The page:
ALEXANDRIA, Va., May 7 /PRNewswire-USNewswire/ -- The Iowa General Assembly has unanimously passed legislation that would force pharmacy benefit managers (PBMs), the largely unregulated corporations that administer the prescription drug benefit portion of health insurance plans for employers and unions, to end their deceptive business practices and provide better safeguards for patients. A growing number of states are enacting PBM bills, such as S.F.512 in Iowa, to require these drug middlemen to disclose certain business practices that have been the subject of investigations and prosecutions. PBMs influence 80 percent of drug coverage in the United States, which is why states such as Iowa are taking steps to bring transparency to the business practices of these corporations. PBMs receive billions of dollars in rebates from drug manufacturers in return for dispensing higher-cost brand-name drugs. The majority of those rebate savings are not passed along to their clients -- such as private health plans and the Medicare Part D program. PBMs also limit patient treatment options by offering shrinking and shifting formularies, or lists of drugs that are covered for specific groups in a health insurance plan, and by requiring burdensome pre-authorizations in order to obtain refills or formulary- restricted medications. These bureaucratic policies discourage patients from obtaining their medications. "The National Community Pharmacists Association wants to see statutes that protect both the employers who provide drug benefits for employees and retirees, and the consumers who pay the premiums," said NCPA Executive Vice President and CEO Bruce Roberts, RPh. "The PBM reform bill passed by the Iowa General Assembly contains much-needed provisions that provide for the type of transparency and accountability that PBMs owe their customers and the public as a whole." "Everyone in the drug delivery system is highly regulated and scrutinized, except for pharmacy benefits managers. Given the history of investigations, litigation, and prosecution of the giant PBMs; consumers and policy makers should be asking why PBMs alone should be exempt from government oversight," said Roberts. "If PBM's expect to participate in public and private prescription drug plans, they owe a fiduciary responsibility to patients and taxpayers -- not just to their shareholders. The General Assembly's legislation requires PBMs to be certified as a third-party administrator and to disclose any conflict of interest issues. It also prohibits PBMs from substituting a medication unless it is made for medical reasons that benefit the beneficiary or result in financial savings to the employer. The legislation gives the Insurance Commissioner the ability to adopt rules regarding timely payment of pharmacy claims and establish an adjudication process for complaints and disputes between PBMs and pharmacies. After those initial regulatory steps are undertaken, an interim study commission will be created to assess additional disclosure, auditing, and enforcement issues. "Iowa's new PBM regulation law offers essential protections for pharmacies, payers of health care benefits, and most importantly consumers," said Thomas Temple, executive vice president and CEO of the Iowa Pharmacy Association. "In particular, the new law provides for needed regulatory oversight of PBMs by the Insurance Commissioner's Office, standards of fairness in PBM-pharmacy contracting practices, and safeguards for consumers relative to drug substitution activity." Temple added, "The new law also will establish a process for resolving disputes between PBMs and pharmacies and creates an Interim Legislative Study Committee to address issues related to PBM transparency. The PBM regulation bill-a major legislative priority of the Iowa Pharmacy Association-received support and endorsement from the Iowa Attorney General, organized labor, the Iowa League of Cities, the Health Buyers Alliance of Iowa, and several corporate employer groups." The bill is currently awaiting a signature from Gov. Chet Culver. The National Community Pharmacists Association, founded in 1898, represents the nation's community pharmacists, including the owners of more than 24,000 pharmacies. The nation's independent pharmacies, independent pharmacy franchises, and independent chains dispense nearly half of the nation's retail prescription medicines.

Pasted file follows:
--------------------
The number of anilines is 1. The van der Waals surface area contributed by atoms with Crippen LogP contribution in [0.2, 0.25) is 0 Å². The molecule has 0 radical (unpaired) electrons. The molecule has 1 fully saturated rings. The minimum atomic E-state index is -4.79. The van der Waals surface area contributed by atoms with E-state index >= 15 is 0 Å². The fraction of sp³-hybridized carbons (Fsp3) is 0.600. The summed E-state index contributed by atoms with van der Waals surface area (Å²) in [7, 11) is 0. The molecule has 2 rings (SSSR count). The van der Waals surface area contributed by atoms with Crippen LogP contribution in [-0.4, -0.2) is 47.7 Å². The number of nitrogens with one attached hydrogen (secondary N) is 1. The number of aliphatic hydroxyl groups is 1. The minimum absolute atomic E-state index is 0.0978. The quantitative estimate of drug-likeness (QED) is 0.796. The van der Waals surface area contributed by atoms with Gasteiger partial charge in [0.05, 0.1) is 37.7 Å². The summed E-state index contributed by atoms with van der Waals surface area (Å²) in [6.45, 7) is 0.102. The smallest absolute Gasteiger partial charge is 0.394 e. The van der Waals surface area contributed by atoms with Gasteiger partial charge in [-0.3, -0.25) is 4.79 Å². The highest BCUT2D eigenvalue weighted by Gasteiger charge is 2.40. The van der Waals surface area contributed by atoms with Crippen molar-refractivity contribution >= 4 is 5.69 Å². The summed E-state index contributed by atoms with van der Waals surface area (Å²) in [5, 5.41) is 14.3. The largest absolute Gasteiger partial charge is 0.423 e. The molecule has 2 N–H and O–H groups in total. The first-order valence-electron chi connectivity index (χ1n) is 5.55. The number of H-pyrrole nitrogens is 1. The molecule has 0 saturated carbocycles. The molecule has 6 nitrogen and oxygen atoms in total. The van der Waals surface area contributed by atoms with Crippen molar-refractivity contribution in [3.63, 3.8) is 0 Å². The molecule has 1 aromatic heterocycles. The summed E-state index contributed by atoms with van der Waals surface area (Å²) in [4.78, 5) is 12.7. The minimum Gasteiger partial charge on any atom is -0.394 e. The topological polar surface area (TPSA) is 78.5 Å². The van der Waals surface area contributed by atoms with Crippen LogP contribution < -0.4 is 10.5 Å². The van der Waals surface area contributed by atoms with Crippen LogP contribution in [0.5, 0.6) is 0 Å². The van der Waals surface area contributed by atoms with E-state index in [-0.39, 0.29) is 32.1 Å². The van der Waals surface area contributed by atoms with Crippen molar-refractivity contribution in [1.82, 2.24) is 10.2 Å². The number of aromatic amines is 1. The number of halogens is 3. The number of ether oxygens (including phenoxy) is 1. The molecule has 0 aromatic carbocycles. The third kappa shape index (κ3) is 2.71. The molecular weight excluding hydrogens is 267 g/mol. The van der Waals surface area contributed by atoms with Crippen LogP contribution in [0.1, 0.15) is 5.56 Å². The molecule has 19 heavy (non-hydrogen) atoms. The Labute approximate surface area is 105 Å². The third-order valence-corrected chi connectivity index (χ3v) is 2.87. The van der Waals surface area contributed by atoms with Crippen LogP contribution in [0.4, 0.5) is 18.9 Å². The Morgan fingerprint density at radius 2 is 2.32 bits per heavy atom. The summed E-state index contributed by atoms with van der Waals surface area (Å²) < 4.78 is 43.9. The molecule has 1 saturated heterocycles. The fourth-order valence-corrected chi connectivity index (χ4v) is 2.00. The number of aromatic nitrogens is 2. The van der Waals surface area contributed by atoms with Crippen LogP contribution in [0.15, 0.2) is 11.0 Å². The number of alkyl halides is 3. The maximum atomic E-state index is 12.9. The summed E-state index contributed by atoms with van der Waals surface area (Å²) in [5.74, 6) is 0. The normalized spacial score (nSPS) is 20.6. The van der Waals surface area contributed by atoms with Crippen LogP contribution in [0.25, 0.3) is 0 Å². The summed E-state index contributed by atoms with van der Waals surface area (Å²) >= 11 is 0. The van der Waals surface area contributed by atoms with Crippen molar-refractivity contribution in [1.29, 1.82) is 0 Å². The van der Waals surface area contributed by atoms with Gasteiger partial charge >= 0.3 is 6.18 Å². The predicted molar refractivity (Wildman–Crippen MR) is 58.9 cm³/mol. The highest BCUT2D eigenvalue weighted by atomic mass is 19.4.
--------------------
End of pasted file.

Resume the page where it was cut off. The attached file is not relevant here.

SOURCE National Community Pharmacists Association